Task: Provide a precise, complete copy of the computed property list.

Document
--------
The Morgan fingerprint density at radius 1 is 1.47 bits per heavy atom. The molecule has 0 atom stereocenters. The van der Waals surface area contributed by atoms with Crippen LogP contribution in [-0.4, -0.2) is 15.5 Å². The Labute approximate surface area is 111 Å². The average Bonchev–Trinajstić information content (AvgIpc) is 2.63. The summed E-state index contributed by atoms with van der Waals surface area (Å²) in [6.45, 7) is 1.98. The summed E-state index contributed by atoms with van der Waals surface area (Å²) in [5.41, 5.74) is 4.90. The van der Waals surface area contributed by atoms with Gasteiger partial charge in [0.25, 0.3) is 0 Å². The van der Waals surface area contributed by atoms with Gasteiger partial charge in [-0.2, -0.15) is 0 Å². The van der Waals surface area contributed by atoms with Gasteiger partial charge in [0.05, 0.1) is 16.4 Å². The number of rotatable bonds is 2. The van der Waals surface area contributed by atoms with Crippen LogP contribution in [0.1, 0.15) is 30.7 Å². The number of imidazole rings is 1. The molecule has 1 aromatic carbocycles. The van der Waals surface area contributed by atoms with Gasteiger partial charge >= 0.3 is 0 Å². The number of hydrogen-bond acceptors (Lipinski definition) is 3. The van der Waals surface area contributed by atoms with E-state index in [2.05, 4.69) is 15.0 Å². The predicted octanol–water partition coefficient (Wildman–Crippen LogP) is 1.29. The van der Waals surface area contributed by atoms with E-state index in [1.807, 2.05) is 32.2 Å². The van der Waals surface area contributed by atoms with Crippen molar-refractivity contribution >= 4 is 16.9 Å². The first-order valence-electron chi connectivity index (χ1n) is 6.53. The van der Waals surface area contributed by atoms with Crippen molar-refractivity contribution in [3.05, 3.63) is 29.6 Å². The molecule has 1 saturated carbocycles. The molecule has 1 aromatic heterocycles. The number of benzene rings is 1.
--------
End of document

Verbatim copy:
The Morgan fingerprint density at radius 1 is 1.47 bits per heavy atom. The molecule has 0 atom stereocenters. The van der Waals surface area contributed by atoms with Crippen LogP contribution in [-0.4, -0.2) is 15.5 Å². The Labute approximate surface area is 111 Å². The average Bonchev–Trinajstić information content (AvgIpc) is 2.63. The summed E-state index contributed by atoms with van der Waals surface area (Å²) in [6.45, 7) is 1.98. The summed E-state index contributed by atoms with van der Waals surface area (Å²) in [5.41, 5.74) is 4.90. The van der Waals surface area contributed by atoms with Gasteiger partial charge in [0.25, 0.3) is 0 Å². The van der Waals surface area contributed by atoms with Gasteiger partial charge in [-0.2, -0.15) is 0 Å². The van der Waals surface area contributed by atoms with Gasteiger partial charge in [0.05, 0.1) is 16.4 Å². The number of rotatable bonds is 2. The van der Waals surface area contributed by atoms with Crippen LogP contribution in [0.1, 0.15) is 30.7 Å². The number of imidazole rings is 1. The molecule has 1 aromatic carbocycles. The van der Waals surface area contributed by atoms with Gasteiger partial charge >= 0.3 is 0 Å². The number of hydrogen-bond acceptors (Lipinski definition) is 3. The van der Waals surface area contributed by atoms with E-state index in [2.05, 4.69) is 15.0 Å². The predicted octanol–water partition coefficient (Wildman–Crippen LogP) is 1.29. The van der Waals surface area contributed by atoms with E-state index in [1.807, 2.05) is 32.2 Å². The van der Waals surface area contributed by atoms with Crippen molar-refractivity contribution >= 4 is 16.9 Å². The first-order valence-electron chi connectivity index (χ1n) is 6.53. The van der Waals surface area contributed by atoms with Crippen molar-refractivity contribution in [3.05, 3.63) is 29.6 Å². The molecule has 1 saturated carbocycles. The molecule has 1 aromatic heterocycles. The number of benzene rings is 1.